“It’s not easy and it’s not going to get any easier for us now because the target is on our back. Teams are going to be eager to play against us.” — Knicks not-so-tough guy Amar’e Stoudemire (AP story).
Amar’e, every team in the league has looked forward to playing the Knicks this season, and last season and the season before when Mike D’Antoni took over as coach. Opposing teams love D’Antoni’s no-defense-no-rebounding approach, as players are ever-eager to shoot unimpeded and pad their scoring stats against the run and gun New Yorkers.
When we last saw Amar’e Stoudemire in November …
The Bucks blew the Knicks out Nov. 9, 107-80, with Bogut sitting out half the game due to humiliation the Bucks were laying on the Knicks. Afterward, Amar’e complained Bogut whacked him twice with elbows (only twice?) and questioned whether Bucks coach Scott Skiles might have instructed the Bucks to “play physical” in retaliation for the incident last March, when Amar’e shoved Bogut in the back (just a little) on a breakaway, instigating Bogut’s horrific, season-ending arm injury.
“I wouldn’t say coach Skiles intentionally told him to play physical. But again, it’s a team effort so I’m going after the whole team.” — Full NY Daily News article.
“Playing physical” is something Andrew Bogut does every game, Mr. Stoudemire. It’s what tough, defensive-minded teams do. It’s business as usual in Boston, Chicago, San Antonio, Miami, places where teams compete and win in the NBA. But then, Amar’e complained about that, too, after a loss to the Spurs earlier this season.
Enter Carmelo Anthony and Chauncey Billups, and three other guys from the Denver team affectionately known as “the Thuggets.”
Perhaps as much as his scoring, Carmelo Anthony brings to the Knicks some toughness they sorely lack. No, Anthony’s no gritty defender, but then it’s never easy to judge whether a player from George Karl’s trapping zone system plays good individual D (in other words, Karl’s system doesn’t really work).
What Carmelo doesn’t do is back down from anybody while scoring his 25-30 points a game. Some might even say he’s intimidating. At 6′-8″, 240, he’s able to go toe-to-toe in the post with the likes of Bogut, Elton Brand, Kevin Garnett and Kendrick Perkins. Al Horford. Carlos Boozer and Josh Gibson. Lebron.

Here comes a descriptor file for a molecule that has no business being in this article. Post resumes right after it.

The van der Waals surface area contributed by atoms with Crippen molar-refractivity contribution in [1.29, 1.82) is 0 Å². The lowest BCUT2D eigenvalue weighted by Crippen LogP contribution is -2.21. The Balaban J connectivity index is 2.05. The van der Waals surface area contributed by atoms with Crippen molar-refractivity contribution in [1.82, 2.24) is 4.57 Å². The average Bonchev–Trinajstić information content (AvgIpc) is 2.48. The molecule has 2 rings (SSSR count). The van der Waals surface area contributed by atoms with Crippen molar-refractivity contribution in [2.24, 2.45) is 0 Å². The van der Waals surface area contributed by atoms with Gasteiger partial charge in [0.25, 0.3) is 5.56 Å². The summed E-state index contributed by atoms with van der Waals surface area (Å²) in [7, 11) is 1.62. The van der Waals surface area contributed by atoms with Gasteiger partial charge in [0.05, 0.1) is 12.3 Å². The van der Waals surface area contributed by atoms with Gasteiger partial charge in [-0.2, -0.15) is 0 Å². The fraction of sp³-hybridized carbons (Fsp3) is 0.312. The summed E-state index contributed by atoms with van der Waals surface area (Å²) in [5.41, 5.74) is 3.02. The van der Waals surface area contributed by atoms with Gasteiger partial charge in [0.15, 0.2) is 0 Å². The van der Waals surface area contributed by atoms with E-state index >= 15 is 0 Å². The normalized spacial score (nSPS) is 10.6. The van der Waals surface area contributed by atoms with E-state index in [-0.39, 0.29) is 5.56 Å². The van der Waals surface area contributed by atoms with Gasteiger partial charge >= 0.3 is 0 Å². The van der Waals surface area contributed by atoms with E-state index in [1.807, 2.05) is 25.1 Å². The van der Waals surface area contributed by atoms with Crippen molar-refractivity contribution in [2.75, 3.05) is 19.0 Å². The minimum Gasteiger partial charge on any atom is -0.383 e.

Billups may be slow on the quick these days, too slow for Jameer Nelson, Rajon Rondo and Lou Williams (or Brandon Jennings, Dru Holiday and Derrick Rose for that matter). But Chauncey brings smarts, good shooting and his brand of physical point guard play to the Knicks. He may slow the Knicks down but, with Anthony, can’t help but improve the Knicks in the half court, offensively and defensively.
The other players going to the Knicks in the deal — Anthony Carter, Shelden Williams and Renaldo Balkman — may be end of the bench players, but they bring some toughness of their own to New York. Williams was a Celtic last season. Balkman’s a rugged 6’8″. Carter, at 35, is another smart, experienced point guard, the kind of player who’s good to have around in the playoffs.
It may be just coincidence but the Knicks going to Denver in this trade are hardly what anybody would call NBA tough guys, center Timofey Mosgov excused. Good-shooting Danilo Gallinari still has some upside to fill, but Wilson Chandler is, by definition, soft. No knock on Ray Felton, a diligent defender courtesy of Larry Brown’s Bobcats, but he’s no Chauncey Billups.
It’s probably less a coincidence that three of the players the Knicks held onto, Ronny Turiaf, rookie Landry Fields and Shawne Williams, happen to be the hardworking tough guys on the Knicks roster.
No, they still won’t be the Knicks of the Patrick Ewing era, but a trend seems to be emerging in New York, one that probably won’t make Amar’e’s practice life any easier. Hopefully, it will serve to spare NBA fans any further complaints from New York about “physical play.”
Knowing Amar’e and D’Antoni, that’s asking a lot.